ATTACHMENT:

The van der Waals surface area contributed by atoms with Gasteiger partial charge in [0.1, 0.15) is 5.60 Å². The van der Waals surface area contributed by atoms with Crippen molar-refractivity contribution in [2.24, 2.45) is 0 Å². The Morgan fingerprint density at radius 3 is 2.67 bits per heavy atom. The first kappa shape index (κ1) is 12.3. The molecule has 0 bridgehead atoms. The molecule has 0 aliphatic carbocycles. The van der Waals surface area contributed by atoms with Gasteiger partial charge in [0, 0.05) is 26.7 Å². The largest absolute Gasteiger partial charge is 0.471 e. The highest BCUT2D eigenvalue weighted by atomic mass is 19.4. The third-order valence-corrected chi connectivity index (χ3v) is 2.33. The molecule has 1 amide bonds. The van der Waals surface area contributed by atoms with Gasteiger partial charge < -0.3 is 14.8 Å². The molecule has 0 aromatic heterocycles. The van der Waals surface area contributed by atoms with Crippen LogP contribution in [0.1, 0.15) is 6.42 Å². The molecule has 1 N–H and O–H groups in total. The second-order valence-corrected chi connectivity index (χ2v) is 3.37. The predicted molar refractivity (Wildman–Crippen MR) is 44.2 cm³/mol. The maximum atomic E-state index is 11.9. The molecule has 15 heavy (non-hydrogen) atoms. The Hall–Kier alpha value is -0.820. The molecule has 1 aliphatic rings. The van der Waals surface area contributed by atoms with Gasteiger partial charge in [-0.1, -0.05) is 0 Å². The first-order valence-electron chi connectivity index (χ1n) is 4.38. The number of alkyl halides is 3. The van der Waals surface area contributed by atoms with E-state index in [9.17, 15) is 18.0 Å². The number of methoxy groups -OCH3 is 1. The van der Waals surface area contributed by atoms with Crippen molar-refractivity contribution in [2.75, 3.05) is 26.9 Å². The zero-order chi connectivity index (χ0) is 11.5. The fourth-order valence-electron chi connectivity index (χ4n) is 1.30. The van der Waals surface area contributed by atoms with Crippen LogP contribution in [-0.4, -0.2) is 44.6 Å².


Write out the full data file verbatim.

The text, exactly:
The van der Waals surface area contributed by atoms with Gasteiger partial charge in [0.1, 0.15) is 5.60 Å². The van der Waals surface area contributed by atoms with Crippen molar-refractivity contribution in [2.24, 2.45) is 0 Å². The Morgan fingerprint density at radius 3 is 2.67 bits per heavy atom. The first kappa shape index (κ1) is 12.3. The molecule has 0 bridgehead atoms. The molecule has 0 aliphatic carbocycles. The van der Waals surface area contributed by atoms with Gasteiger partial charge in [0, 0.05) is 26.7 Å². The largest absolute Gasteiger partial charge is 0.471 e. The highest BCUT2D eigenvalue weighted by atomic mass is 19.4. The third-order valence-corrected chi connectivity index (χ3v) is 2.33. The molecule has 1 amide bonds. The van der Waals surface area contributed by atoms with Gasteiger partial charge < -0.3 is 14.8 Å². The molecule has 0 aromatic heterocycles. The van der Waals surface area contributed by atoms with Crippen LogP contribution in [0.1, 0.15) is 6.42 Å². The molecule has 1 N–H and O–H groups in total. The second-order valence-corrected chi connectivity index (χ2v) is 3.37. The predicted molar refractivity (Wildman–Crippen MR) is 44.2 cm³/mol. The maximum atomic E-state index is 11.9. The molecule has 15 heavy (non-hydrogen) atoms. The Hall–Kier alpha value is -0.820. The molecule has 1 aliphatic rings. The van der Waals surface area contributed by atoms with Gasteiger partial charge in [-0.1, -0.05) is 0 Å². The first-order valence-electron chi connectivity index (χ1n) is 4.38. The number of alkyl halides is 3. The van der Waals surface area contributed by atoms with E-state index in [9.17, 15) is 18.0 Å². The number of methoxy groups -OCH3 is 1. The van der Waals surface area contributed by atoms with Crippen molar-refractivity contribution in [2.75, 3.05) is 26.9 Å². The zero-order chi connectivity index (χ0) is 11.5. The fourth-order valence-electron chi connectivity index (χ4n) is 1.30. The van der Waals surface area contributed by atoms with Crippen LogP contribution in [-0.4, -0.2) is 44.6 Å².